The 1864 edition of "Washington's Vision" comes with a cover blurb from Edward Everett, the important and sadly forgotten Massachusetts politician and orator. (I wonder if he ever actually saw the pamphlet.) The same publication contains poetry and a story about 99-year-old Jane Seymour knitting stockings for Washington's army, then much later for the Union army during the Civil War. It's patriotic propaganda through and through, as shown by the cover line "The First Union Story Ever Written."

Are there any reliable facts in "Washington's Vision"? A man named Anthony Sherman did serve in the Continental Army. He applied for and received a pension in the 1830s. However, his pension application said he wasn't at Valley Forge in the winter of 1777-78; he was with Gen. Benedict Arnold's army instead. Furthermore, Anthony Sherman is not listed among Revolutionary veterans receiving a pension in 1840, meaning he had died by that year—well over a decade before he supposedly spoke to Wesley Bradshaw in Philadelphia.

Wesley Bradshaw didn't exist, either. That was a pseudonym used by Charles W. (for Wesley) Alexander, the publisher of "Washington's Vision". John Adcock at Yesterday's Papers says that Alexander, using his "Wesley Bradshaw" identity, had already contributed to a series of illustrated pamphlets that
purported to be true stories of murderers and female fiends, full of torture, murder and melerdrama, usually beginning on page 19, so a 64 page work was not all it was advertised to be.
(Note that Washington's Vision gets rolling on page 11.) Thus, if we believe the story Alexander tells in "Washington's Vision," he heard of an angelic prophecy crucial to the nation, and chose to publish it under the same pseudonym he used for exploitative potboilers.

In fact, a big part of Alexander's work was responding to recent public events with patriotic thrillers and legends. During and after the Civil War he wrote and published several novels such as Pauline of the Potomac; Or, General McClellan's Spy; its sequel Maud of the Mississippi, General Grant's Daring Spy; and the immortal The Angel of the Battlefield: A Tale of the Rebellion. In 1876, just in time for the Centennial celebration, Alexander came out with The History and Legends of the Old Liberty Bell in Independence Hall in Philadelphia. "Washington's Vision" is part of that fictional output, not a historic link to Valley Forge.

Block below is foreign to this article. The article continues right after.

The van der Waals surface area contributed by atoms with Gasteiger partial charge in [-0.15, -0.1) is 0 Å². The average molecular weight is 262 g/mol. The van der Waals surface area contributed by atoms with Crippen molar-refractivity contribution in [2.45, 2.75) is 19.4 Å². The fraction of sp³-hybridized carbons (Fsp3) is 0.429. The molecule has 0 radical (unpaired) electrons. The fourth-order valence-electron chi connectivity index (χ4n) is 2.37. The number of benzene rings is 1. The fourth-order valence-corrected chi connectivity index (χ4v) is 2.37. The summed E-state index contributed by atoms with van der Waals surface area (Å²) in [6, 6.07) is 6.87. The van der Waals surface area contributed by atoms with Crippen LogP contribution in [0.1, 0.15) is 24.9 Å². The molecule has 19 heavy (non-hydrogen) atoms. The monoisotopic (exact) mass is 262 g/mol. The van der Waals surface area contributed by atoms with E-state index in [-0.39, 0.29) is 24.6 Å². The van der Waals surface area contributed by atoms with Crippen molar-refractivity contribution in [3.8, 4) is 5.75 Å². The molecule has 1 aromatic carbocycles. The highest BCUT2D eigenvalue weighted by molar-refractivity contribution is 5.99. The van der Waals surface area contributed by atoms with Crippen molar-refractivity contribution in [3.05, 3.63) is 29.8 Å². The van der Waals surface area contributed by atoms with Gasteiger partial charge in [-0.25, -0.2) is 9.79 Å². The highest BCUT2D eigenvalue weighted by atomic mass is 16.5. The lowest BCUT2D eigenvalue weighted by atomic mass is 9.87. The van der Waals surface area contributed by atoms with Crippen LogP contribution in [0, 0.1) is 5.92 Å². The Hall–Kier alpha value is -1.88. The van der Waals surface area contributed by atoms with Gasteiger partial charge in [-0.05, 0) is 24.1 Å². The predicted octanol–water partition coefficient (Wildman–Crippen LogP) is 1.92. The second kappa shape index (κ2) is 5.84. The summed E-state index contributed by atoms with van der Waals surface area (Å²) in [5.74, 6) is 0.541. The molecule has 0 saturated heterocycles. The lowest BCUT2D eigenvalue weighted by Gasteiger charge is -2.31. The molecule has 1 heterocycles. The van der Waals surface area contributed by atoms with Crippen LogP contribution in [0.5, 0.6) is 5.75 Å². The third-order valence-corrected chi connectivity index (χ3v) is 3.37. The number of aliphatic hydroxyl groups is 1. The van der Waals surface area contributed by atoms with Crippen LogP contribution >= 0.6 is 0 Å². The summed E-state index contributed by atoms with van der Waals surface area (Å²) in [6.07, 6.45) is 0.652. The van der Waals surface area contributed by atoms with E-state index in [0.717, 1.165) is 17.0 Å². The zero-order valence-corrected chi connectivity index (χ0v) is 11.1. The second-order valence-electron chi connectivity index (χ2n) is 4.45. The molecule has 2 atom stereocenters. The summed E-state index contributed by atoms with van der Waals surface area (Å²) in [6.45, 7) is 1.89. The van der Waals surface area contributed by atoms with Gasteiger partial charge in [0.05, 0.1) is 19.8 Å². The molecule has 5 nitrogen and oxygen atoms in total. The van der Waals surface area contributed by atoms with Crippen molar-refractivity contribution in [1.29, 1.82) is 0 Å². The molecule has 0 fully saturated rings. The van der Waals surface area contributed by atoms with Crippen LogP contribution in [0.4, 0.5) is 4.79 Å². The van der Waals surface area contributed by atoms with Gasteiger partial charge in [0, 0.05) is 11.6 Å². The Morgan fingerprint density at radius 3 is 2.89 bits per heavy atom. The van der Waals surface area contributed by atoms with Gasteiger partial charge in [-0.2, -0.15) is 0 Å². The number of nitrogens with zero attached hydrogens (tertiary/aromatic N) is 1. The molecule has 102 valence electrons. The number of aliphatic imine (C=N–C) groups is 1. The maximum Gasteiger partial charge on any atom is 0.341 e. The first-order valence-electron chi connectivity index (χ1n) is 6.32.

Nonetheless, "Washington's Vision" has been reprinted many times since 1861, including in the Grand Army of the Republic's newspaper, the National Tribune, in 1880, and its successor Stars and Stripes in 1950. And now it's on the internet, so it will never die.

[Thanks to M. T. Anderson and Nicole for the Susy Smith reference, and for getting me interested in this remarkable publication.]


Greg Bevier said...

Thanks for such an interesting and informative blog! I like the exposing of "false history" along with revealing the true.

Anonymous said...

Very interesting.

zach ichardson said...

I am in awe. Great information.

Anonymous said...

Even if the first publishing was 1861 isn't that before the civil war actually occured and was resolved? the prophecy was still accurate, therefore what is to come, yet?

J. L. Bell said...

”Predicting“ a U.S. civil war in 1861 was about as difficult as predicting a new presidential administration in 2009.

Anonymous said...

According to some people, Charles W. Alexander lived from 1836 to 1927. There was a Charles W. Alexander, a journalist in Philadelphia, but he worked as a journalist from 1821 to the 1850s so... maybe he wasn't the Wesley Bradshaw mentioned? Could that be possible? Thanks for your great explanations and research.
Fabio de Araujo
(prophecy researcher)

J. L. Bell said...